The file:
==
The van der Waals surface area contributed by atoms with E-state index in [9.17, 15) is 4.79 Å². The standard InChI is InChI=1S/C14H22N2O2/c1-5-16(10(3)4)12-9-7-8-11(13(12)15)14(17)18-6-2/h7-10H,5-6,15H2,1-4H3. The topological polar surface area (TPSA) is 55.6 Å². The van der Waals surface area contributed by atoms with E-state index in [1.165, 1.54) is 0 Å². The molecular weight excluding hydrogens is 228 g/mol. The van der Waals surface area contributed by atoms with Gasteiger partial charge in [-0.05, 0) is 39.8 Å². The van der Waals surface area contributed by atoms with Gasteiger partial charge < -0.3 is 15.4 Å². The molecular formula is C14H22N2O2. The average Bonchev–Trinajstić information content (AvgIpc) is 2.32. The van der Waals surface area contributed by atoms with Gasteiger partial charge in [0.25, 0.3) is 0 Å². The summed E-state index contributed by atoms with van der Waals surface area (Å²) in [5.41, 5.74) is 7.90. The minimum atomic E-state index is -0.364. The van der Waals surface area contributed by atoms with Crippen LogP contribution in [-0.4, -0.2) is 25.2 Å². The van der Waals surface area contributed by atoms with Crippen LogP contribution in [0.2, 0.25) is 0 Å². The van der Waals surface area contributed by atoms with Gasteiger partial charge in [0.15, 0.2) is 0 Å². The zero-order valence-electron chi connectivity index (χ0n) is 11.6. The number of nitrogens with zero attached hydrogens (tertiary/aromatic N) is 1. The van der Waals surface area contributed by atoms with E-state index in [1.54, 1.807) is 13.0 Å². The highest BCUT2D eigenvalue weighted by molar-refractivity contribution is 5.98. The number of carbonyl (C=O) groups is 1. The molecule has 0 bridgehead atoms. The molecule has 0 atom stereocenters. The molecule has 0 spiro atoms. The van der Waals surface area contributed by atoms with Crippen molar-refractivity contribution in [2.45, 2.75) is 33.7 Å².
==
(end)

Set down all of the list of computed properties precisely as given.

The van der Waals surface area contributed by atoms with E-state index in [9.17, 15) is 4.79 Å². The standard InChI is InChI=1S/C14H22N2O2/c1-5-16(10(3)4)12-9-7-8-11(13(12)15)14(17)18-6-2/h7-10H,5-6,15H2,1-4H3. The topological polar surface area (TPSA) is 55.6 Å². The van der Waals surface area contributed by atoms with E-state index in [1.165, 1.54) is 0 Å². The molecular weight excluding hydrogens is 228 g/mol. The van der Waals surface area contributed by atoms with Gasteiger partial charge in [-0.05, 0) is 39.8 Å². The van der Waals surface area contributed by atoms with Gasteiger partial charge < -0.3 is 15.4 Å². The molecular formula is C14H22N2O2. The average Bonchev–Trinajstić information content (AvgIpc) is 2.32. The van der Waals surface area contributed by atoms with Gasteiger partial charge in [0.25, 0.3) is 0 Å². The summed E-state index contributed by atoms with van der Waals surface area (Å²) in [5.41, 5.74) is 7.90. The minimum atomic E-state index is -0.364. The van der Waals surface area contributed by atoms with Crippen LogP contribution in [-0.4, -0.2) is 25.2 Å². The van der Waals surface area contributed by atoms with Crippen LogP contribution in [0.2, 0.25) is 0 Å². The van der Waals surface area contributed by atoms with Gasteiger partial charge in [0.15, 0.2) is 0 Å². The zero-order valence-electron chi connectivity index (χ0n) is 11.6. The number of nitrogens with zero attached hydrogens (tertiary/aromatic N) is 1. The van der Waals surface area contributed by atoms with E-state index in [1.54, 1.807) is 13.0 Å². The highest BCUT2D eigenvalue weighted by molar-refractivity contribution is 5.98. The number of carbonyl (C=O) groups is 1. The molecule has 0 bridgehead atoms. The molecule has 0 atom stereocenters. The molecule has 0 spiro atoms. The van der Waals surface area contributed by atoms with Crippen molar-refractivity contribution in [2.45, 2.75) is 33.7 Å².